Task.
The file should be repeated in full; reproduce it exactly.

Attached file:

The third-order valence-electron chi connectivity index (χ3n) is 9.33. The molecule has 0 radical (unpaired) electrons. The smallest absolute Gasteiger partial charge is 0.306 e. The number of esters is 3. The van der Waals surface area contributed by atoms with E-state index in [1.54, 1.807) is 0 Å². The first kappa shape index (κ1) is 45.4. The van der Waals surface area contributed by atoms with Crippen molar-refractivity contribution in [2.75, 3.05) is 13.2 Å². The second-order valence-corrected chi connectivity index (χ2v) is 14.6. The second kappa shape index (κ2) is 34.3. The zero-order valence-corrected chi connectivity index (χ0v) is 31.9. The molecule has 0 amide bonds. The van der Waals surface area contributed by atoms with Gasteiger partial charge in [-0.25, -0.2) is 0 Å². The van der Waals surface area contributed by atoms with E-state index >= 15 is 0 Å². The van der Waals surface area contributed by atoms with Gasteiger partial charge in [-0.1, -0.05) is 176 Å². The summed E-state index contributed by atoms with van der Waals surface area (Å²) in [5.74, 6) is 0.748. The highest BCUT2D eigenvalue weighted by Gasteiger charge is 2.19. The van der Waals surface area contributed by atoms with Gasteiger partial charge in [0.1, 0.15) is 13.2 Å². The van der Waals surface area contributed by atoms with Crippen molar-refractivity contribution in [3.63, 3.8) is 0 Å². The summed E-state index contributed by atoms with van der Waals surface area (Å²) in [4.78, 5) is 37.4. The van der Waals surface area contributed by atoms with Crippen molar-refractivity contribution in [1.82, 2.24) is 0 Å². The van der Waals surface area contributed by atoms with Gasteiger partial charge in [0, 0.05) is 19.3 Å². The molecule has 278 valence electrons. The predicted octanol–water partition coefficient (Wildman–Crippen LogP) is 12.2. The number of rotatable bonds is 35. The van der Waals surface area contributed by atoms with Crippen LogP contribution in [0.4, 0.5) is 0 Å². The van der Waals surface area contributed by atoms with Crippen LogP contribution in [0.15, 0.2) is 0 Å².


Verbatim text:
The third-order valence-electron chi connectivity index (χ3n) is 9.33. The molecule has 0 radical (unpaired) electrons. The smallest absolute Gasteiger partial charge is 0.306 e. The number of esters is 3. The van der Waals surface area contributed by atoms with E-state index in [1.54, 1.807) is 0 Å². The first kappa shape index (κ1) is 45.4. The van der Waals surface area contributed by atoms with Crippen molar-refractivity contribution in [2.75, 3.05) is 13.2 Å². The second-order valence-corrected chi connectivity index (χ2v) is 14.6. The second kappa shape index (κ2) is 34.3. The zero-order valence-corrected chi connectivity index (χ0v) is 31.9. The molecule has 0 amide bonds. The van der Waals surface area contributed by atoms with Gasteiger partial charge in [-0.25, -0.2) is 0 Å². The van der Waals surface area contributed by atoms with E-state index >= 15 is 0 Å². The van der Waals surface area contributed by atoms with Gasteiger partial charge in [-0.1, -0.05) is 176 Å². The summed E-state index contributed by atoms with van der Waals surface area (Å²) in [5.74, 6) is 0.748. The highest BCUT2D eigenvalue weighted by Gasteiger charge is 2.19. The van der Waals surface area contributed by atoms with Gasteiger partial charge in [0.1, 0.15) is 13.2 Å². The van der Waals surface area contributed by atoms with Crippen molar-refractivity contribution in [3.63, 3.8) is 0 Å². The summed E-state index contributed by atoms with van der Waals surface area (Å²) in [4.78, 5) is 37.4. The van der Waals surface area contributed by atoms with Crippen molar-refractivity contribution in [1.82, 2.24) is 0 Å². The van der Waals surface area contributed by atoms with Gasteiger partial charge in [0, 0.05) is 19.3 Å². The molecule has 278 valence electrons. The predicted octanol–water partition coefficient (Wildman–Crippen LogP) is 12.2. The number of rotatable bonds is 35. The van der Waals surface area contributed by atoms with Crippen LogP contribution in [0.4, 0.5) is 0 Å². The van der Waals surface area contributed by atoms with Crippen LogP contribution in [0.15, 0.2) is 0 Å².